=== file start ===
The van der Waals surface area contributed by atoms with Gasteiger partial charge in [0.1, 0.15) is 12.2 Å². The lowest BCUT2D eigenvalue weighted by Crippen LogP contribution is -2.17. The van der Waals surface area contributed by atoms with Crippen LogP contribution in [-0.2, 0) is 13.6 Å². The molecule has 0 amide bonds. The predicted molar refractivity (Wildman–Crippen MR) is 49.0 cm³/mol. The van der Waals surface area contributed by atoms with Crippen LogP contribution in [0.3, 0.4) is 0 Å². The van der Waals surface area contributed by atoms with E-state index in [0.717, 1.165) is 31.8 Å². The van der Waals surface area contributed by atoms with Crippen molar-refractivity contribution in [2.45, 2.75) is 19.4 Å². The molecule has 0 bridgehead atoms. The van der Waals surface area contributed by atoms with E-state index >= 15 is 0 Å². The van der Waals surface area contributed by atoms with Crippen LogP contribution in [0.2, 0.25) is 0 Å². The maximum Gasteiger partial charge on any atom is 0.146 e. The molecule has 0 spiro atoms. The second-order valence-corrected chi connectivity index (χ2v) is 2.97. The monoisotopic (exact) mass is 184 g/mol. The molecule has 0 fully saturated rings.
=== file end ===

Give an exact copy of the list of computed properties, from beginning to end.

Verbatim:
The van der Waals surface area contributed by atoms with Gasteiger partial charge in [0.1, 0.15) is 12.2 Å². The lowest BCUT2D eigenvalue weighted by Crippen LogP contribution is -2.17. The van der Waals surface area contributed by atoms with Crippen LogP contribution in [-0.2, 0) is 13.6 Å². The molecule has 0 amide bonds. The predicted molar refractivity (Wildman–Crippen MR) is 49.0 cm³/mol. The van der Waals surface area contributed by atoms with Crippen LogP contribution in [0.3, 0.4) is 0 Å². The van der Waals surface area contributed by atoms with E-state index in [0.717, 1.165) is 31.8 Å². The van der Waals surface area contributed by atoms with Crippen molar-refractivity contribution in [2.45, 2.75) is 19.4 Å². The molecule has 0 bridgehead atoms. The van der Waals surface area contributed by atoms with E-state index >= 15 is 0 Å². The van der Waals surface area contributed by atoms with Crippen LogP contribution in [0.2, 0.25) is 0 Å². The maximum Gasteiger partial charge on any atom is 0.146 e. The molecule has 0 spiro atoms. The second-order valence-corrected chi connectivity index (χ2v) is 2.97. The monoisotopic (exact) mass is 184 g/mol. The molecule has 0 fully saturated rings.